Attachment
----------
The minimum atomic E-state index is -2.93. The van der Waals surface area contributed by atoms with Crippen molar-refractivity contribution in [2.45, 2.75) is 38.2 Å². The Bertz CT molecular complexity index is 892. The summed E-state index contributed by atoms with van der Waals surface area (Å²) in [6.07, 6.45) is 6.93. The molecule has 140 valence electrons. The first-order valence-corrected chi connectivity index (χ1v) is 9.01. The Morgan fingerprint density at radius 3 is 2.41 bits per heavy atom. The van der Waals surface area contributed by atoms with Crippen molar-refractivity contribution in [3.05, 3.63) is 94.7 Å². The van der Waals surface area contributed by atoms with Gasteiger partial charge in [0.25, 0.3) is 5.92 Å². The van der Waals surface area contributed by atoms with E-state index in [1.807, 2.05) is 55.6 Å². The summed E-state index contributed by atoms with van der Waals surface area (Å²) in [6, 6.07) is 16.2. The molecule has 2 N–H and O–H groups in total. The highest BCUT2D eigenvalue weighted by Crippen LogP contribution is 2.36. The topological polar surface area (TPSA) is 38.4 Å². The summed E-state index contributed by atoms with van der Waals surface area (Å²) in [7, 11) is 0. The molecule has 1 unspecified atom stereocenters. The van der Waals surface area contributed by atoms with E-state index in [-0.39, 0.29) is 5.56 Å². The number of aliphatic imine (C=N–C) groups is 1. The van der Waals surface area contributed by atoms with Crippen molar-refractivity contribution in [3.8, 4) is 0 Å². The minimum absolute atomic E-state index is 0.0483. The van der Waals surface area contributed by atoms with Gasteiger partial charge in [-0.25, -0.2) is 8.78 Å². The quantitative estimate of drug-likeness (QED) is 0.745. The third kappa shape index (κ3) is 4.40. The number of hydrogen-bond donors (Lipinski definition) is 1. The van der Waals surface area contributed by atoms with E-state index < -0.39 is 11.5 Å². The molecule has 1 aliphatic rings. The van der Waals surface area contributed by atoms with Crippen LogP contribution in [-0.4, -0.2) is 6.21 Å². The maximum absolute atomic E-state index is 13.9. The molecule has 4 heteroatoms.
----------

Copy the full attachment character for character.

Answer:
The minimum atomic E-state index is -2.93. The van der Waals surface area contributed by atoms with Crippen molar-refractivity contribution in [2.45, 2.75) is 38.2 Å². The Bertz CT molecular complexity index is 892. The summed E-state index contributed by atoms with van der Waals surface area (Å²) in [6.07, 6.45) is 6.93. The molecule has 140 valence electrons. The first-order valence-corrected chi connectivity index (χ1v) is 9.01. The Morgan fingerprint density at radius 3 is 2.41 bits per heavy atom. The van der Waals surface area contributed by atoms with Crippen molar-refractivity contribution in [3.05, 3.63) is 94.7 Å². The van der Waals surface area contributed by atoms with Gasteiger partial charge in [0.25, 0.3) is 5.92 Å². The van der Waals surface area contributed by atoms with E-state index in [1.807, 2.05) is 55.6 Å². The summed E-state index contributed by atoms with van der Waals surface area (Å²) in [6, 6.07) is 16.2. The molecule has 2 N–H and O–H groups in total. The highest BCUT2D eigenvalue weighted by Crippen LogP contribution is 2.36. The topological polar surface area (TPSA) is 38.4 Å². The summed E-state index contributed by atoms with van der Waals surface area (Å²) in [7, 11) is 0. The molecule has 1 unspecified atom stereocenters. The van der Waals surface area contributed by atoms with E-state index in [-0.39, 0.29) is 5.56 Å². The number of aliphatic imine (C=N–C) groups is 1. The van der Waals surface area contributed by atoms with Crippen molar-refractivity contribution in [3.8, 4) is 0 Å². The minimum absolute atomic E-state index is 0.0483. The van der Waals surface area contributed by atoms with Gasteiger partial charge in [-0.25, -0.2) is 8.78 Å². The quantitative estimate of drug-likeness (QED) is 0.745. The third kappa shape index (κ3) is 4.40. The number of hydrogen-bond donors (Lipinski definition) is 1. The van der Waals surface area contributed by atoms with E-state index < -0.39 is 11.5 Å². The molecule has 1 aliphatic rings. The van der Waals surface area contributed by atoms with Crippen LogP contribution in [-0.4, -0.2) is 6.21 Å². The maximum absolute atomic E-state index is 13.9. The molecule has 4 heteroatoms.